Today's News

Saturday, February 06, 1999

Many key research advances began with OREF grant

The list of past Orthopaedic Research and Education Foundation (OREF) grantees reads like the who's who of orthopaedic surgery. Many of the key advances in the specialty and investigators who went on to make significant contributions to orthopaedic surgery got their start through a grant or award from OREF.

Thomas Einhorn, MD, Boston University Medical Center recalls, "In 1986, at a time when federal funding of new grants in musculoskeletal research was at an all time low, the ability of a young, recently graduated orthopaedist to receive serious monetary support of research was nearly impossible. That was the year that the OREF granted me a Career Development Award. With that support, I was able to perform studies which later led to NIH funding in the 1990s and, at this year's Academy Annual Meeting, I will be a proud recipient of a Kappa Delta Award for my career's work in fracture healing.

"The OREF made it possible for me to realize my hopes and dreams for an academic orthopaedic career. Now I have a laboratory with nine young scientists whom I can help to train in musculoskeletal research. I have confidence that our efforts will lead to advances in the way orthopaedic trauma patients are managed in the future. I think it is appropriate that I share my pride with the men, women and corporate sponsors who support OREF. It is that kind of commitment to research which will continue to make good things happen."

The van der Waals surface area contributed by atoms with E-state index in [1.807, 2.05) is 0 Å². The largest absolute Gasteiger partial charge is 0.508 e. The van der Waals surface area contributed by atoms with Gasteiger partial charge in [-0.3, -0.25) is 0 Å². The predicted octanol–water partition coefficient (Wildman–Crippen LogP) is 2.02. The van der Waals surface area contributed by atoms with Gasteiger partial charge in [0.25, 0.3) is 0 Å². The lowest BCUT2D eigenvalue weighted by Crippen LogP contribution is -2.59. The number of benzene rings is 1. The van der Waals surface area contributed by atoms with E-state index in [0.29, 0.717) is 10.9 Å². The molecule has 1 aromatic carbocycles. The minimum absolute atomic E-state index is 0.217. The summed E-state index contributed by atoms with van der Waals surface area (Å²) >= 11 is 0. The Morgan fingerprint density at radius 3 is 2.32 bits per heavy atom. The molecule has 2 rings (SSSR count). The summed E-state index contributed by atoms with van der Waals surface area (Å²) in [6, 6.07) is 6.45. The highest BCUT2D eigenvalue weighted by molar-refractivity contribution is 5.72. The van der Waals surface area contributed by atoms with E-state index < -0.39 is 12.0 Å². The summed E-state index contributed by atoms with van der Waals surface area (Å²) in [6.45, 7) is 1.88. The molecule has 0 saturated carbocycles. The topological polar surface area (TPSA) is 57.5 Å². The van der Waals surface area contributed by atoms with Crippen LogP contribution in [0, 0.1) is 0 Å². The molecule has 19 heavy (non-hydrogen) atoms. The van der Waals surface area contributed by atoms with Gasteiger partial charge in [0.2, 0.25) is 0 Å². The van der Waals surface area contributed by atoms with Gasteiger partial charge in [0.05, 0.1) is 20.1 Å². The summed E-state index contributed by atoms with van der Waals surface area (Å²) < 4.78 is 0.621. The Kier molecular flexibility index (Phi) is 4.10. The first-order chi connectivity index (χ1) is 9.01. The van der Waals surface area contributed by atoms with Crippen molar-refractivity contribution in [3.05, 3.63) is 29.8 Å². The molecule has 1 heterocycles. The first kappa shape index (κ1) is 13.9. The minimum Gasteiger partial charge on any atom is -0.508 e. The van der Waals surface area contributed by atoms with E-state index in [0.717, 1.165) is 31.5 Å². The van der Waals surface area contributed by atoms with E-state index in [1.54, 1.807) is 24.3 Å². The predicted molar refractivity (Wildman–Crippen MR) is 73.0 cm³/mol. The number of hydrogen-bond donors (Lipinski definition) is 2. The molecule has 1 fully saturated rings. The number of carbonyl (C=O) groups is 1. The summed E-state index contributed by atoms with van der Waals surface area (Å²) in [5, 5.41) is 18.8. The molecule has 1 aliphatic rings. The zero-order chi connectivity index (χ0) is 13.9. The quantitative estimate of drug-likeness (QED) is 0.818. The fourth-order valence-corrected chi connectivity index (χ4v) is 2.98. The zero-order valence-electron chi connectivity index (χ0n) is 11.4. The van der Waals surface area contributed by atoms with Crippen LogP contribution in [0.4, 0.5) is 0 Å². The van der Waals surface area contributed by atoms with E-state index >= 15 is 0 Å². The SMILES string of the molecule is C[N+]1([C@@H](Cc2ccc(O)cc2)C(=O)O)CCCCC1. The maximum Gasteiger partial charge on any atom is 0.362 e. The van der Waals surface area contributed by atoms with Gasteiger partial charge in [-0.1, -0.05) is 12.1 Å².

Randy Rosier MD, PhD, professor of orthopaedics, oncology, biochemistry and biophysics at the University of Rochester, also believes that OREF funding was instrumental in the development of his career. " OREF contributed in a major way to my interest in research and my ability to become a researcher, Dr. Rosier said. "My OREF funding started me on my way to developing a sustained research program in areas of bone tumors, molecular biology and tissue engineering that are being translated into applications that can be used to treat or fight cancer."

James D. Heckman, MD, 1998 Academy president, also got his start through OREF. "The opportunity to participate in the Berg-Sloat travelling fellowship jump-started my academic career and focused my research interests in trauma which were supported by a grant from OREF to study basic principles of fracture healing," Dr. Heckman said. "Without that support I could not have had a successful academic career."

How will the specialty of orthopaedics continue to advance? Who will the researchers be that take us into the new millenium? Through the support of the orthopaedic community, OREF will continue to play a key role in the answers to these questions. Support of research is the means to advancement of the specialty that ultimately benefits all who work daily in clinical practice and their patients. The OREF "Wall of Fame" this year features a timeline of key researchers and projects funded by OREF, as well as information highlighting the impact of OREF funded research by orthopaedic sub-specialty.

The OREF exhibit in the Lanai Lobby, immediately outside rooms A9 and A10 in the convention center, has more information about what OREF has accomplished to date, and how you can be a part of ensuring that "The one foundation for the entire orthopaedic community" will continue to fund quality orthopaedic research now and into the future.

1999 Academy News Feb. 6 Index A
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Last modified 06/February/1999